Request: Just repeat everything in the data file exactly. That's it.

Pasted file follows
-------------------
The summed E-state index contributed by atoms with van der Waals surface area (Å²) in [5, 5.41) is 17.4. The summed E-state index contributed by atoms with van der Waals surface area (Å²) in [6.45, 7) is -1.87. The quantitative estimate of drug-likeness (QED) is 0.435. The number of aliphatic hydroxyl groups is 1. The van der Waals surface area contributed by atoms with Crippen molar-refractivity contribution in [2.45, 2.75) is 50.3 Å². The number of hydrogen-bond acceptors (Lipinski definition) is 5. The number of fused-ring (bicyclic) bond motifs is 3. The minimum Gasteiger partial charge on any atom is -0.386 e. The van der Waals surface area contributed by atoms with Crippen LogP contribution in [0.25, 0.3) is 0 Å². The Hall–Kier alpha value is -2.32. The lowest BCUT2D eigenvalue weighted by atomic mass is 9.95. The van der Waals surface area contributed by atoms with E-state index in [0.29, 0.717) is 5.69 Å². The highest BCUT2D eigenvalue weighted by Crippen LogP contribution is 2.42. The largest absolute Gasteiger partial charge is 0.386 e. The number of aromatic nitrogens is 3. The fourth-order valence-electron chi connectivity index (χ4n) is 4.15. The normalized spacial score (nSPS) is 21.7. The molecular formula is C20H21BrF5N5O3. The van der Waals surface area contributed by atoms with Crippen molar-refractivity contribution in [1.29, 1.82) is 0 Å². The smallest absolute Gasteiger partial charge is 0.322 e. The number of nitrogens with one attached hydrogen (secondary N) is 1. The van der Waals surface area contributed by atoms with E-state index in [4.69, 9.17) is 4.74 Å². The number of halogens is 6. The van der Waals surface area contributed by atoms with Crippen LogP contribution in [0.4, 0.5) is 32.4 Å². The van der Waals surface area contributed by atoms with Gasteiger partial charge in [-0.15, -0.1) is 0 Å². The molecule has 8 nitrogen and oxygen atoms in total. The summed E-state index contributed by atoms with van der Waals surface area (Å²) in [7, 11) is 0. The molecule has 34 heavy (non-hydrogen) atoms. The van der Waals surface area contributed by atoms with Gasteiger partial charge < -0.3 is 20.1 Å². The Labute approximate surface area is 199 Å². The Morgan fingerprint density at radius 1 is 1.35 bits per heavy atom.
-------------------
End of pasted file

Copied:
The summed E-state index contributed by atoms with van der Waals surface area (Å²) in [5, 5.41) is 17.4. The summed E-state index contributed by atoms with van der Waals surface area (Å²) in [6.45, 7) is -1.87. The quantitative estimate of drug-likeness (QED) is 0.435. The number of aliphatic hydroxyl groups is 1. The van der Waals surface area contributed by atoms with Crippen molar-refractivity contribution in [2.45, 2.75) is 50.3 Å². The number of hydrogen-bond acceptors (Lipinski definition) is 5. The number of fused-ring (bicyclic) bond motifs is 3. The minimum Gasteiger partial charge on any atom is -0.386 e. The van der Waals surface area contributed by atoms with Crippen LogP contribution in [0.25, 0.3) is 0 Å². The Hall–Kier alpha value is -2.32. The lowest BCUT2D eigenvalue weighted by atomic mass is 9.95. The van der Waals surface area contributed by atoms with E-state index in [0.29, 0.717) is 5.69 Å². The highest BCUT2D eigenvalue weighted by Crippen LogP contribution is 2.42. The largest absolute Gasteiger partial charge is 0.386 e. The number of aromatic nitrogens is 3. The fourth-order valence-electron chi connectivity index (χ4n) is 4.15. The normalized spacial score (nSPS) is 21.7. The molecular formula is C20H21BrF5N5O3. The van der Waals surface area contributed by atoms with Crippen molar-refractivity contribution in [1.29, 1.82) is 0 Å². The smallest absolute Gasteiger partial charge is 0.322 e. The number of nitrogens with one attached hydrogen (secondary N) is 1. The van der Waals surface area contributed by atoms with E-state index in [4.69, 9.17) is 4.74 Å². The number of halogens is 6. The van der Waals surface area contributed by atoms with Crippen LogP contribution in [0.4, 0.5) is 32.4 Å². The van der Waals surface area contributed by atoms with Gasteiger partial charge in [-0.15, -0.1) is 0 Å². The molecule has 8 nitrogen and oxygen atoms in total. The summed E-state index contributed by atoms with van der Waals surface area (Å²) in [7, 11) is 0. The molecule has 34 heavy (non-hydrogen) atoms. The van der Waals surface area contributed by atoms with Gasteiger partial charge < -0.3 is 20.1 Å². The Labute approximate surface area is 199 Å². The Morgan fingerprint density at radius 1 is 1.35 bits per heavy atom.